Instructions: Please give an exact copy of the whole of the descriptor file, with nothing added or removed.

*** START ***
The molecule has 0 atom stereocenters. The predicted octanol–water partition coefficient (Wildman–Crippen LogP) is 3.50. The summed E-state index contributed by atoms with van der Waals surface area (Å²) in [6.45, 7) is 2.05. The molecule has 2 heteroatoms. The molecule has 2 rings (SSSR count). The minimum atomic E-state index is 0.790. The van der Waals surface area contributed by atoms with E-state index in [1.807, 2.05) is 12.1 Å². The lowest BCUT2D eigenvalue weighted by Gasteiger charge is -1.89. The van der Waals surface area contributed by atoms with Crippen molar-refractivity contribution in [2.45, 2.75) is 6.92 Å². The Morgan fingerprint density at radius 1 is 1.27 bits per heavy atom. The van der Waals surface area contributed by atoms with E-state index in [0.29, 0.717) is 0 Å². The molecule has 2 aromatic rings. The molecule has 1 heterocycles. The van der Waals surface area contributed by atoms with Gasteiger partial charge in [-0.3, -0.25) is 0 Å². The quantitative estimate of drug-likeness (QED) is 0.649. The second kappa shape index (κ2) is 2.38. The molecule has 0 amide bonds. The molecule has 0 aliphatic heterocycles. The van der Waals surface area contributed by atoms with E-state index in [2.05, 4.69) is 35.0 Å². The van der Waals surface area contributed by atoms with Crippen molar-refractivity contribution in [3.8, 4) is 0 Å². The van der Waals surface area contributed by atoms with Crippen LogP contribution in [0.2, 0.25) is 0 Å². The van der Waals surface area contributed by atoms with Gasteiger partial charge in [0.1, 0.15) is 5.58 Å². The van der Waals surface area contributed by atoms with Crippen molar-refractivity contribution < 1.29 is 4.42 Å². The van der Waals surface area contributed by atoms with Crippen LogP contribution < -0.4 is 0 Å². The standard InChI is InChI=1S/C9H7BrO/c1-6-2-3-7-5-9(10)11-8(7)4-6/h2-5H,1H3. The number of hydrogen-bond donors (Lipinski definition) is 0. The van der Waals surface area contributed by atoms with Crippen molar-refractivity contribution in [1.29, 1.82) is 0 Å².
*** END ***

The molecule has 0 atom stereocenters. The predicted octanol–water partition coefficient (Wildman–Crippen LogP) is 3.50. The summed E-state index contributed by atoms with van der Waals surface area (Å²) in [6.45, 7) is 2.05. The molecule has 2 heteroatoms. The molecule has 2 rings (SSSR count). The minimum atomic E-state index is 0.790. The van der Waals surface area contributed by atoms with E-state index in [1.807, 2.05) is 12.1 Å². The lowest BCUT2D eigenvalue weighted by Gasteiger charge is -1.89. The van der Waals surface area contributed by atoms with Crippen molar-refractivity contribution in [2.45, 2.75) is 6.92 Å². The Morgan fingerprint density at radius 1 is 1.27 bits per heavy atom. The van der Waals surface area contributed by atoms with E-state index in [0.29, 0.717) is 0 Å². The molecule has 2 aromatic rings. The molecule has 1 heterocycles. The van der Waals surface area contributed by atoms with Gasteiger partial charge in [-0.3, -0.25) is 0 Å². The quantitative estimate of drug-likeness (QED) is 0.649. The second kappa shape index (κ2) is 2.38. The molecule has 0 amide bonds. The molecule has 0 aliphatic heterocycles. The van der Waals surface area contributed by atoms with E-state index in [2.05, 4.69) is 35.0 Å². The van der Waals surface area contributed by atoms with Crippen molar-refractivity contribution in [3.8, 4) is 0 Å². The van der Waals surface area contributed by atoms with Crippen LogP contribution in [0.2, 0.25) is 0 Å². The van der Waals surface area contributed by atoms with Gasteiger partial charge in [0.1, 0.15) is 5.58 Å². The van der Waals surface area contributed by atoms with Crippen molar-refractivity contribution < 1.29 is 4.42 Å². The van der Waals surface area contributed by atoms with Crippen LogP contribution < -0.4 is 0 Å². The standard InChI is InChI=1S/C9H7BrO/c1-6-2-3-7-5-9(10)11-8(7)4-6/h2-5H,1H3. The number of hydrogen-bond donors (Lipinski definition) is 0. The van der Waals surface area contributed by atoms with Crippen molar-refractivity contribution in [1.29, 1.82) is 0 Å².